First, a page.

Is There a Link Between Gut, Mind and wellness – Deepak Chopra

Deepak Chopra On Gut Mind andWellness

Most of us must have experienced that hollow, fluttery feeling or butterflies in our stomach while being anxious or nervous for some reason. This directly points towards one thing – how deeply our mind and emotions are connected to our gut.

According to Deepak chopra, with the new researches going on, everywhere in the world, we can now redefine the term wellness as the “whole system.” This removes all the barriers between the mind and gut, the microbiome and every cell in our body. Deepak Chopra hereby gives you some tangible proofs to support the existence of a strong link between the two major organs of our body – the brain and the gut.

The Strong Connection

A healthy gut contains a lot of different strains of bacteria that vary from person to person, and this diversity helps maintain the overall wellness of an individual. A change in the microbiome of the gut can result in the development of diseases and illnesses. Throughout the life, our microbiome turns into a highly vulnerable entity. And for this reason, whenever we get exposed to the toxins, chemicals, stress, sudden diet changes, and even exercise regimen, the microbiome of our gut fluctuates accordingly, leading to either beneficial or harmful effects.

Since the time of our birth, our body has been consistently working on this intimate, strong and unbreakable link between our brain and gut, including all the other organs like the pancreas, stomach, liver and intestines that are present inside our body cavity. Collectively, our gut along with other organs are called the “enteric nervous system”, which works on its own while simultaneously communicating with the Central Nervous System (CNS). Maybe, due to this, our gut is also known as “the second brain.”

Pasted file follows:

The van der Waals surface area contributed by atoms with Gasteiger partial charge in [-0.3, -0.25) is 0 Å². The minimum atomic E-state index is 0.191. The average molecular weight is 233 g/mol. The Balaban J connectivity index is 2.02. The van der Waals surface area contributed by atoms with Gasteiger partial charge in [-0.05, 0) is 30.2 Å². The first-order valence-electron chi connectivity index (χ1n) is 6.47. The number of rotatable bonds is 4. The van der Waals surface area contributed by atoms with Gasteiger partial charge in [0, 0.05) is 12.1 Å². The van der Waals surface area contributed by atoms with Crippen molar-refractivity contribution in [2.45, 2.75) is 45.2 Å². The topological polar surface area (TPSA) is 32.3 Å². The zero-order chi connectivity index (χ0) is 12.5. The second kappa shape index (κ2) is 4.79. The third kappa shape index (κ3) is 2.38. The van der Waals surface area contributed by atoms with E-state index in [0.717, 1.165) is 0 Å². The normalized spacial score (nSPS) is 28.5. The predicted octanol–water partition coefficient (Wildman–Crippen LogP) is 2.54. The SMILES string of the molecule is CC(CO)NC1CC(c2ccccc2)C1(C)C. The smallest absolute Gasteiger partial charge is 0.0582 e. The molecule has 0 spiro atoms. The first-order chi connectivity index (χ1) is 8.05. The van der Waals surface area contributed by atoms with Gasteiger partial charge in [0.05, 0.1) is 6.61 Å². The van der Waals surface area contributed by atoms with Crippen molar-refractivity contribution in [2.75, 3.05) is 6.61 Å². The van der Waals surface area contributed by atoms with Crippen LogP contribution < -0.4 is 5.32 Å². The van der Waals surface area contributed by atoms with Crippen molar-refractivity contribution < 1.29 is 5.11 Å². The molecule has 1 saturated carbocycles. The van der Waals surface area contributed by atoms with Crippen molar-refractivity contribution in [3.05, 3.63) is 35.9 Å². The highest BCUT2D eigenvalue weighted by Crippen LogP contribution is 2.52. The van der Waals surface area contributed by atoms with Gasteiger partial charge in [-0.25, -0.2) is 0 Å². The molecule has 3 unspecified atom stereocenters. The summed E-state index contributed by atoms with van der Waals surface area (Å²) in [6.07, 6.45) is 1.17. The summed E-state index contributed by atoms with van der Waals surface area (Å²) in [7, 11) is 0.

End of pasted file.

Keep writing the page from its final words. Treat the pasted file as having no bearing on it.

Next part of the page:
This whole connection is being carried out in the entire body via one of the 12 cranial nerves – the vagus nerve. This enteric nervous system consists of almost 200-600 million neuron cells.[1]

All the colonies present in our gut, rapid dietary changes and the modern lifestyle modifications are interlinked with our immune system directly.

Hence, it is important to keep a watch on whatever we eat and our lifestyle patterns.[2]

If your diet is poor, comprising mostly of junk, fast foods and processed foods products, then it might trigger some harmful changes in your body. Also, if your diet lacks probiotics and fiber content, you are on so many antibiotics for too long, or even if you don’t consume fermented foods like kefir and yogurt; your microbiome will get affected. Besides, experiencing constant stressed out feeling can also alter the beneficial microbes in the gut and might even reduce their numbers or can make the environment overcrowded by increasing the number of bad bacteria. All these factors simply increases your risk [3] of developing chronic stress disorders, depression, anxiety, mood disorders as well as some serious infections.

Even though you can check your microbiome via laboratory examinations of samples from saliva, blood, urine and stool, but this will not give you a complete picture of the entire microbiome inside your gut. However, recent advancements in medical sciences can now help you get a full picture of your digestive tract for assessing the microbiome to predict and prevent various ailments.